[Review] Truthwitch — Susan Dennard

Book Title                  Truthwitch (The Witchlands #01)
Author:                        Susan Dennard
Number of pages:  416


truthwitch-susan-dennard-book-coverSafiya is a Truthwitch, able to discern truth from lie. It’s a powerful magic that many would kill to have on their side, especially amongst the nobility to which Safi was born. So Safi must keep her gift hidden, lest she be used as a pawn in the struggle between empires.

Iseult, a Threadwitch, can see the invisible ties that bind and entangle the lives around her—but she cannot see the bonds that touch her own heart. Her unlikely friendship with Safi has taken her from life as an outcast into one of reckless adventure, where she is a cool, wary balance to Safi’s hotheaded impulsiveness.

Safi and Iseult just want to be free to live their own lives, but war is coming to the Witchlands. With the help of the cunning Prince Merik (a Windwitch and ship’s captain) and the hindrance of a Bloodwitch bent on revenge, the friends must fight emperors, princes, and mercenaries alike, who will stop at nothing to get their hands on a Truthwitch.

(re: Goodreads @ Truthwitch by Susan Dennard)

Should this book be picked up? the tl;dr review:

– Multi-POV with 4 perspectives
– The world is reminiscent to Avatar: The Last Airbender with magic systems of both the elemental (wind, water, fire, etc.) and immaterial variety (concerning values/emotions)
– Slow burn romance with lots of sexual tension
– Strong female chars., admirable leading lads, morally ambiguous antagonists, diverse characters; solid sismance/meh bromance
– Consequences don’t feel dire; supporting chars. lacked substance
– Be warned: if you read Truthwitch, you’re in it for the long haul


Initial Thoughts

Ahoy to unpopular opinions. Sorry bout it.

Disclaimer: The copy I read was an ARC given to me by Amanda @ Brains, Books and Brawn that she received from an Indigo Teen giveaway.



Safiya is a Truthwitch. Her threadsister Iseult is a Threadwitch. Together they live along the fringes keeping their abilities hidden from even the greatest of empires. The end of the Twenty-Year Truce peaks the horizon and whispers of war trickle into the shifting political landscape. For the players that enter the arena, the prize is coveted. But the greatest treasure is in a legend yet to be found. Until now.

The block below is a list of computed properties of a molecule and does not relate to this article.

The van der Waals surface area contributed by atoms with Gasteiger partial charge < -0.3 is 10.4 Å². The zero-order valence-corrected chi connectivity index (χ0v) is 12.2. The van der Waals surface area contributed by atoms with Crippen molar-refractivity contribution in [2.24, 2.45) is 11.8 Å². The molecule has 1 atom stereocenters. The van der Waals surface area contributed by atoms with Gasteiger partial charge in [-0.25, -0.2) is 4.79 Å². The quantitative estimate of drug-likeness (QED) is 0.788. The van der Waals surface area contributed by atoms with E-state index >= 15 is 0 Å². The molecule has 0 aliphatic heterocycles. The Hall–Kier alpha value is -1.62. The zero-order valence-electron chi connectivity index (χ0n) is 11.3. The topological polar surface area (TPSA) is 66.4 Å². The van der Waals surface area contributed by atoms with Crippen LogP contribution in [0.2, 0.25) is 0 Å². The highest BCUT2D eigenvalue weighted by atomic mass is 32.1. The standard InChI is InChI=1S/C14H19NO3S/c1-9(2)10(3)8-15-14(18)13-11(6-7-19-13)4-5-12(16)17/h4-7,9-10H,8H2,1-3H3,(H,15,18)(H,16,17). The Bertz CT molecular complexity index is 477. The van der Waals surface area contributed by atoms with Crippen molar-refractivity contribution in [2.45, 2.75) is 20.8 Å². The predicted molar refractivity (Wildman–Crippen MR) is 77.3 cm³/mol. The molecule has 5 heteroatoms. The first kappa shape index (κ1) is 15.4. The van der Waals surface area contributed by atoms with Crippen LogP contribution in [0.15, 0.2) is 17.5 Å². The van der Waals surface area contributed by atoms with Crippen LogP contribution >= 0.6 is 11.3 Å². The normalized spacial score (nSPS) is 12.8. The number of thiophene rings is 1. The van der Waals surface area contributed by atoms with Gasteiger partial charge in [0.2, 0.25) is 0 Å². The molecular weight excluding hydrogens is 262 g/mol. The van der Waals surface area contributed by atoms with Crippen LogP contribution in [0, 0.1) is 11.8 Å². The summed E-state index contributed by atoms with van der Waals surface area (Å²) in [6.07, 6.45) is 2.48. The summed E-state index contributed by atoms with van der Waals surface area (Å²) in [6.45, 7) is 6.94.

The world of Susan Dennard’s Witchlands is highly reminiscent of Avatar: The Last Airbender. While it isn’t confirmed that magical affinities are exclusive to certain regional landscapes, that’s what has been the case so far. The major distinction Truthwitch introduces compared to other worlds is through aetherwitchery (immaterial magic; i.e. truthwitch being a walking polygraph, threadwitch engaging emotions) and voidwitchery (‘darker’ morally ambiguous magic; i.e. bloodwitch…which is really bloodbending to me in ATLA).

The inspiration for aetherwitches read as if it’s rooted in something very human. I really enjoyed that because the abilities straddle the line between fantasy and magical realism; provoking a sense of tangible empathy. In a way, readers can be like “hey, I’m a truth/thread witch too” – and that’s something to be appreciated.

The learning curve is naturally steep and there were scenes that left something to be desired. Without spoiling too much, there are moments that show witches cleaving (magical users imploding into antagonistic tendencies) but the process, history, and magical intent was lost in translation. This concept ties into the legendary Cahr Awen witches but I didn’t come to understand it until after the fact through Susan Dennard’s review thread on Goodreads.


The juxtaposition in narration sets a wonderful pace between the four voices making the experience fluid and engaging. There is always action in one of the storylines balanced by building context and history in another. Dennard’s writing is pleasing to read as she sets the chess board with grounded politics chock full of unknowns that encourage pages to be flipped. The dialogue is sharp, succinct, and full of snark even as it ventured into [what I thought to be] speech stuttering.

Though I will say that in the copy I read, the shift in perspectives occurred after a page break with often multiple voices in the same chapter. That was a bit of a doozy as things did/could feel muddled together. Additionally, there’s one scene with a timeline that felt as if there were holes in plotting and it took me out of the story (I blame skepticism, really).

In terms of twists and cliffhangers, there really isn’t much of either (none that screamed “redacted expletive!!” at least). I don’t know…it just didn’t wow me given how the magic system and lore is set up. I do have theories that alter the perspective of the twists but that’s for another forum of discussion.


The protagonists in Truthwitch were compelling to follow as their motivations to survive clashed with the political undertones running deep in the story. I just wished it translated to the supporting ensemble, because really, it’s unfair for protagonists to receive the get out of jail free card while everyone else runs into spears [for their heroes].

The relationships were half baked for me. While the sismance deserves accolades, I can’t say the same for the bromance. It felt rather forced. The romance, however, brew with sexual tension and it really is a shippers paradise. There are scenes with romantic inclinations that can feel as though it eclipses the underlying dangers but those were few and far between. More than that, I enjoyed the subtleties in one of the characters to potentnially play for both teams (or maybe this is just a pipe dream).